Two days after the 2012 election, Speaker Boehner, the leader of the House Republicans, had this to say about immigration reform:
“I think a comprehensive approach [to immigration reform] is long overdue…And I’m confident that the President, myself, and others can find the common ground to take care of this issue once and for all.”
Boehner hasn’t been alone. Other Republican Members of the Conference have echoed similar sentiments:
Congressman Diaz-Balart: “we are close to passing immigration legislation. I’m convinced it can happen this year.”
Congressman Paul Ryan: “We’ll be bringing legislation to the floor. I do think we’ll go to conference [with the Senate] with immigration reform.”
Republican Conference Chair McMorris Rodgers: “…there’s still time [in 2013]. We must pass immigration reform…it’s a priority for Republicans…it’s important to America…our economy. America has long been the land of immigrants.”
Majority Whip McCarthy: “[immigration reform is not] dead…it is going to happen…”
Majority Leader Cantor: “I expect us to move forward this year in trying to address reform and what is broken about our system.”
However, all of that talk hasn’t led to action on reform. In fact, the majority of the American public is left pondering the following:
- Why has the Republican leadership only allowed votes on items from the dark vein of intolerance caucus that threaten and jeopardize the lives of DREAMers with extreme measures that would result in their deportation?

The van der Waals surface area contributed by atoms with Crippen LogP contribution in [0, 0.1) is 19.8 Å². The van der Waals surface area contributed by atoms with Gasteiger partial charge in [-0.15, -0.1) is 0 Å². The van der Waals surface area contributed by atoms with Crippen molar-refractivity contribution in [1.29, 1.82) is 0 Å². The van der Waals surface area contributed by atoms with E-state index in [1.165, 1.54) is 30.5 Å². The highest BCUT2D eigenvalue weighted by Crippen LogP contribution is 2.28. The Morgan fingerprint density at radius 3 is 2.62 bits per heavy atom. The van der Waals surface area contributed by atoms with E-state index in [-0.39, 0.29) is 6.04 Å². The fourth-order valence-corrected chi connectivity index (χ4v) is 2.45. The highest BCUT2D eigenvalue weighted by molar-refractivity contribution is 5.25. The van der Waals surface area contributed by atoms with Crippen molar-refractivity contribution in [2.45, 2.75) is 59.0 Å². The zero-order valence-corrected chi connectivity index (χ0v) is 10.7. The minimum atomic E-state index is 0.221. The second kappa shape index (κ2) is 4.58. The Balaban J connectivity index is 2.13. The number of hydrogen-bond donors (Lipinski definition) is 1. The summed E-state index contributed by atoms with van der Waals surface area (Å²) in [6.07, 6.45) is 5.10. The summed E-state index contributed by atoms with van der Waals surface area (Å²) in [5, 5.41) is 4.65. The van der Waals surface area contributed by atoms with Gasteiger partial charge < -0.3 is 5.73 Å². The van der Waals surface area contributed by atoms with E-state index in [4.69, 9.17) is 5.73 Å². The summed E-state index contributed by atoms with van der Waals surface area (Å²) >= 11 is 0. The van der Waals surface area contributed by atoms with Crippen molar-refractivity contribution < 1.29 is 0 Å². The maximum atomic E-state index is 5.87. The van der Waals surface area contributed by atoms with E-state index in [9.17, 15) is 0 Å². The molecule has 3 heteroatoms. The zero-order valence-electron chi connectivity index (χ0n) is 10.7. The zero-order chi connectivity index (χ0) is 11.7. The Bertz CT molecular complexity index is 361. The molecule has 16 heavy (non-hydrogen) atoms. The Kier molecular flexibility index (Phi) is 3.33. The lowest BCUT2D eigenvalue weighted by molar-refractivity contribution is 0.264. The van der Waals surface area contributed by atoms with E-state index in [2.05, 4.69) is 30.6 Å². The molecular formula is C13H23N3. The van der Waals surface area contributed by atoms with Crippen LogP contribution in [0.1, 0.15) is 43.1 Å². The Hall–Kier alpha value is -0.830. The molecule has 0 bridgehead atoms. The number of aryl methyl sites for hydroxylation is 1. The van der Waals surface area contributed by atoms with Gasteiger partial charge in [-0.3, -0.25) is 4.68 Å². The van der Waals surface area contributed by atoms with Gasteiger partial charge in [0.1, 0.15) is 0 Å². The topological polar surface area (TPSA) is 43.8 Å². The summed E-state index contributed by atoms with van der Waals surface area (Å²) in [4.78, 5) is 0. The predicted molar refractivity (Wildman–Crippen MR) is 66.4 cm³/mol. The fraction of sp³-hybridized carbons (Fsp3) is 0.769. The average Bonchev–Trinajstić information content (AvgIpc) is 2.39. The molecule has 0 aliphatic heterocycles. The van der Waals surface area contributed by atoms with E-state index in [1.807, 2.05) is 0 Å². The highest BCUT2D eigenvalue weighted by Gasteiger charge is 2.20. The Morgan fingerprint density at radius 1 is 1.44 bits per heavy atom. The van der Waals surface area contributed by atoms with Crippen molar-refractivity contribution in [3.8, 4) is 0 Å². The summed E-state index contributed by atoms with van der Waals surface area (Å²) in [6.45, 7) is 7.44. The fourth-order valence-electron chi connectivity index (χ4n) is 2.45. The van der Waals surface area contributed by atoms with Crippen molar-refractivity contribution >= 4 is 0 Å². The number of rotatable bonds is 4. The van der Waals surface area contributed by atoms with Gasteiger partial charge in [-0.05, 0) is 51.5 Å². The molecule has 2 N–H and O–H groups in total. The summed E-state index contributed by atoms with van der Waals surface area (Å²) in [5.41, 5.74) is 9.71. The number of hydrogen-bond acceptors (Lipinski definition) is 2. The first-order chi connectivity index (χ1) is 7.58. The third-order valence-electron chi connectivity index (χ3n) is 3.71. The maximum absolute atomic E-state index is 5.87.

- Why hasn’t there been bipartisan immigration legislation coming from House Republicans, who have attempted to rebrand themselves by holding courses on how to talk to women and minorities?
- If House Republicans won’t sign a #DemandAVote discharge petition to bring H.R. 15 to the floor for a vote, when will they introduce their own proposal?
The Republican empty hypocritical rhetoric has reached all corners of our country, frustrating Americans everywhere. It’s been a year since the Senate introduced their version of bipartisan immigration reform – and more than 275 days since they passed a bill. H.R. 15 – bipartisan immigration reform – has 200 cosponsors and 191 signatures on the discharge petition.
House Democrats join the American people in demanding action now. It’s time for Speaker Boehner and House Republicans to end this avalanche of excuses and answer the American people with common-sense, empirical solutions that would unite families, secure our borders, protect our workers, and provide a pathway to citizenship. With the support of House Democrats and at least 30 House Republicans, there are enough votes to pass comprehensive immigration reform now. How much longer are the American people expected to wait, Mr. Speaker?